Is French President Macron bluffing about withdrawing from Mali?
Andrew Korybko


Editor's note: Andrew Korybko is a Moscow-based American political analyst. The article reflects the author's views and not necessarily those of CGTN.

French President Emmanuel Macron told a newspaper on Sunday that his country might withdraw its military forces from Mali and the other West African countries where they're active in an anti-terrorist capacity if the host states lack democratic legitimacy and this leads to greater religious radicalization. His remarks were controversial because they seem at odds with the whole purpose of his country's mission in that part of the world, which is to stop the spread of terrorism. Mali recently once again experienced what many observers described as a coup, which set the context against which his contentious comments were made.

A little bit of background information might help the reader better understand the strategic dynamics. The Tuareg regional minority group began another separatist insurgency against the Malian authorities in early 2012 in order to carve out a homeland that they called "Azawad." After Mali's coup in April of that year, the situation spiraled out of control and radical religiously inspired terrorists hijacked that separatist movement. By the end of 2012, the UN Security Council authorized France to launch an anti-terrorist military intervention at the request of the Malian government, which Paris then commenced in January 2013.

While the separatist threat was defeated, the terrorist one wasn't, and the situation remains very unstable. France's original Operation Serval evolved into the ongoing Operation Barkhane and came to involve what's regarded as the G5 Sahel, the five Sahel countries with which France cooperates. 

They're all former French colonies and include Burkina Faso, Chad, Mali, Mauritania, and Niger. Since then, ISIL has reportedly entered the theater, posing an even greater regional threat than before. The Sahel has always been very fragile, ergo its history of coups and insurgencies, but France's intervention arguably prevented everything from worsening.

That said, Macron also told the newspaper that France doesn't want to remain militarily involved in the region forever, yet a premature or sudden withdrawal of forces could inadvertently create a security vacuum that will be quickly exploited by ISIL and others.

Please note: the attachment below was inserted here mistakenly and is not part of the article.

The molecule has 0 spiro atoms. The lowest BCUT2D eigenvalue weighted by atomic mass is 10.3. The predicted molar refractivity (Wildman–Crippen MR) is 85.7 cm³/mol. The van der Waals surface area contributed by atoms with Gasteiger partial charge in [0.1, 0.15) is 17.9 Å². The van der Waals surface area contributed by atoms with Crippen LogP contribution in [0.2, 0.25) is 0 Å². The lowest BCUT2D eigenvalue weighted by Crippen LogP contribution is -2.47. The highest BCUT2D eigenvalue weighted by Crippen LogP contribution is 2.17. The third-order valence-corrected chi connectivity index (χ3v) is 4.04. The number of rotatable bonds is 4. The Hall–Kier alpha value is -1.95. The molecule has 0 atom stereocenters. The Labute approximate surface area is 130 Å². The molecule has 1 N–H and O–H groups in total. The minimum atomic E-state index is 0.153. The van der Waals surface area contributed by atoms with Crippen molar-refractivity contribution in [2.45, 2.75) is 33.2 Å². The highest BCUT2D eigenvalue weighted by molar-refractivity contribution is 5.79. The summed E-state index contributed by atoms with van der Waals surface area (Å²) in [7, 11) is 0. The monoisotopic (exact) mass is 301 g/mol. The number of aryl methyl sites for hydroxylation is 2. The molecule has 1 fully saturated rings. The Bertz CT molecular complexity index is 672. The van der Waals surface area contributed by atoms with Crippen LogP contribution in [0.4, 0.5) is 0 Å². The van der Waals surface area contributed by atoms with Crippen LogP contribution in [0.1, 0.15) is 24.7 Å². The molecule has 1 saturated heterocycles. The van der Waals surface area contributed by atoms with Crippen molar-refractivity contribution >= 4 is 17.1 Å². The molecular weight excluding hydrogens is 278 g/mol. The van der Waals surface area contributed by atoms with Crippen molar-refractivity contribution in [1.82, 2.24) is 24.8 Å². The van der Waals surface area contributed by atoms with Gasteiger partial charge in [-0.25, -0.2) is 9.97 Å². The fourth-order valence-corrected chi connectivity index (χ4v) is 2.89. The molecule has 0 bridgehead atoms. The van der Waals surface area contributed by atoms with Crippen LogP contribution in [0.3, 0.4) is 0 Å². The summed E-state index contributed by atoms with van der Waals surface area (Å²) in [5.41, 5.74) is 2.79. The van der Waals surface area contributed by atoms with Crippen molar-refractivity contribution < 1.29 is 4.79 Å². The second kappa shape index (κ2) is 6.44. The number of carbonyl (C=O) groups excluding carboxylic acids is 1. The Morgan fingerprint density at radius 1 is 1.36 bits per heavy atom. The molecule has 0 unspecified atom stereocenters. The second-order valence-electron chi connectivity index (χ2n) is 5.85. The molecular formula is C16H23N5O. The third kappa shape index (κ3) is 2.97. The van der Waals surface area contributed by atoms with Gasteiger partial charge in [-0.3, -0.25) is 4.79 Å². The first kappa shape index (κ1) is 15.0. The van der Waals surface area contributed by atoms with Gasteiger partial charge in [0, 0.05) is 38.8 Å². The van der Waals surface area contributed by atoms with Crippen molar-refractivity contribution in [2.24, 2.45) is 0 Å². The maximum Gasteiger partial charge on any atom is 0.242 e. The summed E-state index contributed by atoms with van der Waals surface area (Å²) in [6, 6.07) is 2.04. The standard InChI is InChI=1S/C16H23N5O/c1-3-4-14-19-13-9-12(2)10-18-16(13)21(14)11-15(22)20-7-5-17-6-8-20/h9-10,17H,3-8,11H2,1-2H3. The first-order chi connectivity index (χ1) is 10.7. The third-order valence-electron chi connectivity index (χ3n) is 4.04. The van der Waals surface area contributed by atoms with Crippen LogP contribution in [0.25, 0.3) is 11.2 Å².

At the same time, France's much-touted democratic credentials are criticized by some after the country's support for allegedly non-democratic governments such as the ongoing military aid to the post-coup Malian authorities. Macron must therefore walk a fine line between soft power and security without sacrificing one for the other. France must also not meddle in its former colonies' affairs.

French President Emmanuel Macron (R) is welcomed by Mali's President Ibrahim Boubacar Keita as he arrives at the Modibo Keita international airport in Mali, July 2, 2017. /VCG

French President Emmanuel Macron (R) is welcomed by Mali's President Ibrahim Boubacar Keita as he arrives at the Modibo Keita international airport in Mali, July 2, 2017. /VCG

The resultant dilemma is especially dangerous because any abrupt moves by France could lead to a series of unpredictable but cascading consequences. Neighboring Burkina Faso has lately emerged as another anti-terrorist theater as a result of recent ISIL-attributed attacks there, and Niger has also been struggling against such threats for some time too. Be that as it may, there are also some locals including in Mali who oppose the French intervention, believing that their former colonizers' troops carry out war crimes and exploit regional governments for economic purposes.

A little over eight years since the onset of France's War on Terror in West Africa, there's a discernable lack of progress on the ground. It's true that Paris disrupted a proto-ISIL-like territorial-terrorist plot in Mali, but the threat simply metastasized into a much more unconventional one, ironically learning from its ISIL successors (some of whom are now reportedly active in the region). This development requires a cutting-edge approach as France can't realistically emerge victorious in this new type of war by fighting it using the last one's tactics and strategies.

The ideal scenario would be for France to concentrate more closely on improving the anti-terrorist capabilities of the G5 states. It's already doing this, at least officially, but plenty of questions arise about why it hasn't generated much success as of yet. 

These issues need to be resolved as soon as possible so that the region can confidently ensure its own security without having to rely on its former colonizer whose intervention has caused so much controversy. France would also benefit from this approach by gradually withdrawing from what some have described as its own Afghan-like quagmire, though without leaving behind a security vacuum.

Looking forward, it appears unlikely that France will suddenly withdraw from the Sahel. There's too much on the line right now for it to do so, especially with respect to stabilizing the region so as to prevent forthcoming conflicts that could provoke more refugee waves into Europe. 

It therefore seems as though Macron's controversial rhetoric was aimed more at putting pressure on the post-coup Malian authorities than signaling any impending change in Paris' approach to regional conflicts. Nevertheless, pivots do indeed happen, and it can't be discounted that the French leader was floating a new policy shift that he might unveil later this year.

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